AppleInsider is supported by its audience and may earn commission as an Amazon Associate and affiliate partner on qualifying purchases. These affiliate partnerships do not influence our editorial content.
Concluding its WWDC 2018 keynote, Apple offered a "sneak peek" at what it called a multi-year project to bring iOS apps to the Mac.
While iOS and macOS share similar underlying frameworks, there are also key differences that have made porting iOS apps to Mac difficult, said Apple's senior VP of Software Engineering Craig Federighi. The company is incorporating previously iOS-only frameworks into macOS, and allowing those apps to tap into things like mouse and trackpad input, resizable windows, scroll bars, and copy-and-paste.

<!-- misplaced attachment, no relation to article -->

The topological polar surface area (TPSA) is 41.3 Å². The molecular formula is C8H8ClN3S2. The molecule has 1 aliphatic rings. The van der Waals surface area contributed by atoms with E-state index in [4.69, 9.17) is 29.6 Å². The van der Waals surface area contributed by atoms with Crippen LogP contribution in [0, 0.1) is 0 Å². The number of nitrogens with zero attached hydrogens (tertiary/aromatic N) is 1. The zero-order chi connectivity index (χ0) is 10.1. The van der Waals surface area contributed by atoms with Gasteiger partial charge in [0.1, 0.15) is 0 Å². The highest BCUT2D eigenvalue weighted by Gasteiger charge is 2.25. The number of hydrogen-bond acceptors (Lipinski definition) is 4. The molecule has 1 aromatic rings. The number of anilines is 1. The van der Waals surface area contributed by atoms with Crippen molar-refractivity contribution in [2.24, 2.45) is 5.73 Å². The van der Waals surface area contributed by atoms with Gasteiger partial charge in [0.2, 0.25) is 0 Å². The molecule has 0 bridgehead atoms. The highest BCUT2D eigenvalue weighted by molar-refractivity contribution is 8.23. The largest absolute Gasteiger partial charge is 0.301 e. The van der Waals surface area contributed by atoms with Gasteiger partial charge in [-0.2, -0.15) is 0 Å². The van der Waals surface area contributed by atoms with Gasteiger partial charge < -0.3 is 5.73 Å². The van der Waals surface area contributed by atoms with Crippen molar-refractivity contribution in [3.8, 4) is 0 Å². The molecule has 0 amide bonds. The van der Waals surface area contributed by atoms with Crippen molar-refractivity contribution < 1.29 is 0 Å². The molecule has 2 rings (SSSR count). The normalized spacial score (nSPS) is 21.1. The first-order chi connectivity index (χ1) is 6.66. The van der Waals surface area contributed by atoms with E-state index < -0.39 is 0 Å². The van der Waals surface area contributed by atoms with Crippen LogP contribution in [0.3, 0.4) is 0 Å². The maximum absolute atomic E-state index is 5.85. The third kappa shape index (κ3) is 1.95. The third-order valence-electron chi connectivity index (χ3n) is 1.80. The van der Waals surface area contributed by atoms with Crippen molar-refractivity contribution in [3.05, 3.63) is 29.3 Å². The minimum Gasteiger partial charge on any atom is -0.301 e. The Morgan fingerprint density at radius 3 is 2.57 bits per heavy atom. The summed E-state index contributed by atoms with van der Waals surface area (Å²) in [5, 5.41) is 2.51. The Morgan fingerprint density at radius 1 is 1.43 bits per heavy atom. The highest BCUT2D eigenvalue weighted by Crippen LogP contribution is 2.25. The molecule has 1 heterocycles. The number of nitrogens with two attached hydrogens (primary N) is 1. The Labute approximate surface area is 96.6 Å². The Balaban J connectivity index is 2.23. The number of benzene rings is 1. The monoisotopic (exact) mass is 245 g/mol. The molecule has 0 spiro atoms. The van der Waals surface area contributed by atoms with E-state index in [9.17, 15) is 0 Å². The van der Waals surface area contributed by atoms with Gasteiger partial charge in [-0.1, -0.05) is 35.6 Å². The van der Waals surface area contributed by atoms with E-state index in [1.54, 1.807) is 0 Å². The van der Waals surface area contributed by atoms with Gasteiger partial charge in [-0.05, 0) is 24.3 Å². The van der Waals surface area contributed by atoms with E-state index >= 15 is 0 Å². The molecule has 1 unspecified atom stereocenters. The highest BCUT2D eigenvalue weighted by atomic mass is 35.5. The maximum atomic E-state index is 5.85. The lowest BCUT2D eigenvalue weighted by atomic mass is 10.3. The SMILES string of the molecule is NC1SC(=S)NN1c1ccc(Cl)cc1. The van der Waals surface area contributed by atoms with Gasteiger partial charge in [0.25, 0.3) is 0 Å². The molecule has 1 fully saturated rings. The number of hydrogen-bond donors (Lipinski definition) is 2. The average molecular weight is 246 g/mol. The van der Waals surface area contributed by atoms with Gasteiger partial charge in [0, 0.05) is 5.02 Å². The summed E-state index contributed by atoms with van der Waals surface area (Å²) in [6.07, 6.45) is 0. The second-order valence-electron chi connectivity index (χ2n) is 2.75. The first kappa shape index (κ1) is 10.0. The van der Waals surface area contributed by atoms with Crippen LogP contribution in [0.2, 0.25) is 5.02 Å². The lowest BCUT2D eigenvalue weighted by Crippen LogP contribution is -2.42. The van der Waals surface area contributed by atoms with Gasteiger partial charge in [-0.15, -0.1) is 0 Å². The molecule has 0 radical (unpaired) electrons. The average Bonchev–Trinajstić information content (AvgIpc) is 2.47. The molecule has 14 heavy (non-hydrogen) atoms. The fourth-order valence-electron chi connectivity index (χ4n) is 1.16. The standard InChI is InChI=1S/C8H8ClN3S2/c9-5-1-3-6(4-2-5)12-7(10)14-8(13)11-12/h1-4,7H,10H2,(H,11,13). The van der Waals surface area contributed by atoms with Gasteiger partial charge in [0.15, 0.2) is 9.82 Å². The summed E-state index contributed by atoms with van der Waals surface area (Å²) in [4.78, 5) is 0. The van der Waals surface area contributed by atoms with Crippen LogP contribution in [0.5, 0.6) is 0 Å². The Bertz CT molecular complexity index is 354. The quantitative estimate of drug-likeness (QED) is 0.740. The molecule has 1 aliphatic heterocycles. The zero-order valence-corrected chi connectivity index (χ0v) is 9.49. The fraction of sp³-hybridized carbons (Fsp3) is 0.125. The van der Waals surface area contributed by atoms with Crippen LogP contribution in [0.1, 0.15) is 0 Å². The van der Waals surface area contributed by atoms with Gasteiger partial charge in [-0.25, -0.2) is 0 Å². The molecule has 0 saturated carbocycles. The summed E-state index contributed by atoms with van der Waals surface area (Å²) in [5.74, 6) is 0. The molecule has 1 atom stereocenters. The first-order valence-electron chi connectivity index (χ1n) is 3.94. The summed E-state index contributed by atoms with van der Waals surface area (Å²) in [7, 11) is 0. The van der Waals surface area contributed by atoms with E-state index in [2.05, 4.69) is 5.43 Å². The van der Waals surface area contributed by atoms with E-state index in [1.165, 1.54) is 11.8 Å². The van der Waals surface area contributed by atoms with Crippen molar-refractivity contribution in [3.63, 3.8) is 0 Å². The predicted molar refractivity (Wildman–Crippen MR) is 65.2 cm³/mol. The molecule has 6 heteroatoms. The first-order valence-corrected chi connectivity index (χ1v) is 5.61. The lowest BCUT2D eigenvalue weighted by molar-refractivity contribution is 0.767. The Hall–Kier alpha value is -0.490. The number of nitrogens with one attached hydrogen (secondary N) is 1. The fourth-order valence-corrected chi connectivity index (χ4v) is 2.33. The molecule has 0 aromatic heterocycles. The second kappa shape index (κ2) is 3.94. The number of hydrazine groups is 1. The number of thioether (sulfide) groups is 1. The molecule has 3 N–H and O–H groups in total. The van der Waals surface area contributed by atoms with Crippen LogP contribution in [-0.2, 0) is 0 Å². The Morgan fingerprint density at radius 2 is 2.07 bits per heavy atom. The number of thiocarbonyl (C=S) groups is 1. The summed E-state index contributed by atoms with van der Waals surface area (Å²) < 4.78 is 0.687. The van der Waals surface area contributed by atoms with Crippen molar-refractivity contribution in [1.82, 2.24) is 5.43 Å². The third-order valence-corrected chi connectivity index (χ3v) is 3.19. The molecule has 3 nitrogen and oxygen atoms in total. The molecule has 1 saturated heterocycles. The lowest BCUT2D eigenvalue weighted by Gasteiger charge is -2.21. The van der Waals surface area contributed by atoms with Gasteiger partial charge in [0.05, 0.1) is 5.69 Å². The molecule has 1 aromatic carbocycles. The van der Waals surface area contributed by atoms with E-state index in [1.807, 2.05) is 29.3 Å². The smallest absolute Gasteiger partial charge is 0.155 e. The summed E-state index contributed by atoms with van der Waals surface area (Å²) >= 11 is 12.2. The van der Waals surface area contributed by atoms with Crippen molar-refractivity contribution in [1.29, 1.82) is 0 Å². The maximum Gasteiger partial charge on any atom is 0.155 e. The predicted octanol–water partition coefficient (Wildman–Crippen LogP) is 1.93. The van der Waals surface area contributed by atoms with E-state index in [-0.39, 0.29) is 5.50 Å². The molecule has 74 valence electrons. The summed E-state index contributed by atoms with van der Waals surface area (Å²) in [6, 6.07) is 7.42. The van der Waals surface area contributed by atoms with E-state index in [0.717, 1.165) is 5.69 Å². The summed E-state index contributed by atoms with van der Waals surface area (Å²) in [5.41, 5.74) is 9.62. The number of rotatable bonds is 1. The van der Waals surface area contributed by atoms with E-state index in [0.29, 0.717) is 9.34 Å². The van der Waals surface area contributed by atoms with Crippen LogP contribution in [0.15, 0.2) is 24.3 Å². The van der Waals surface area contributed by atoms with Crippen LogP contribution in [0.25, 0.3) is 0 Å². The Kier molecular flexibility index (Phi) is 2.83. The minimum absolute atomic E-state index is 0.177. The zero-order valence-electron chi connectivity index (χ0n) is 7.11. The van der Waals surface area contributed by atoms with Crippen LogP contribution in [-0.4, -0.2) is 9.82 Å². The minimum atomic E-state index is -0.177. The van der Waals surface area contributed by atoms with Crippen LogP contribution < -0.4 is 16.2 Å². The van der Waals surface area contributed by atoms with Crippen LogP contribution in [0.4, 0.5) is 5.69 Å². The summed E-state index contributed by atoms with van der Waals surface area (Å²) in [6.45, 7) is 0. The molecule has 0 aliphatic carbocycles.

Some apps in this fall's macOS Mojave — namely Home, News, Voice Memos, and Apple Books — are in fact ports of their iOS equivalents.
Federighi denied speculation that Apple will eventually merge macOS and iOS, bringing up a dramatic "No" slide when raising the topic.
Rumors of iOS apps coming to the Mac have been around since 2017. Apple could partly be hoping to reinvigorate the Mac App Store, which has languished given the ability of Mac developers to sell apps anywhere they want without giving Apple a percentage of revenues or going through screening.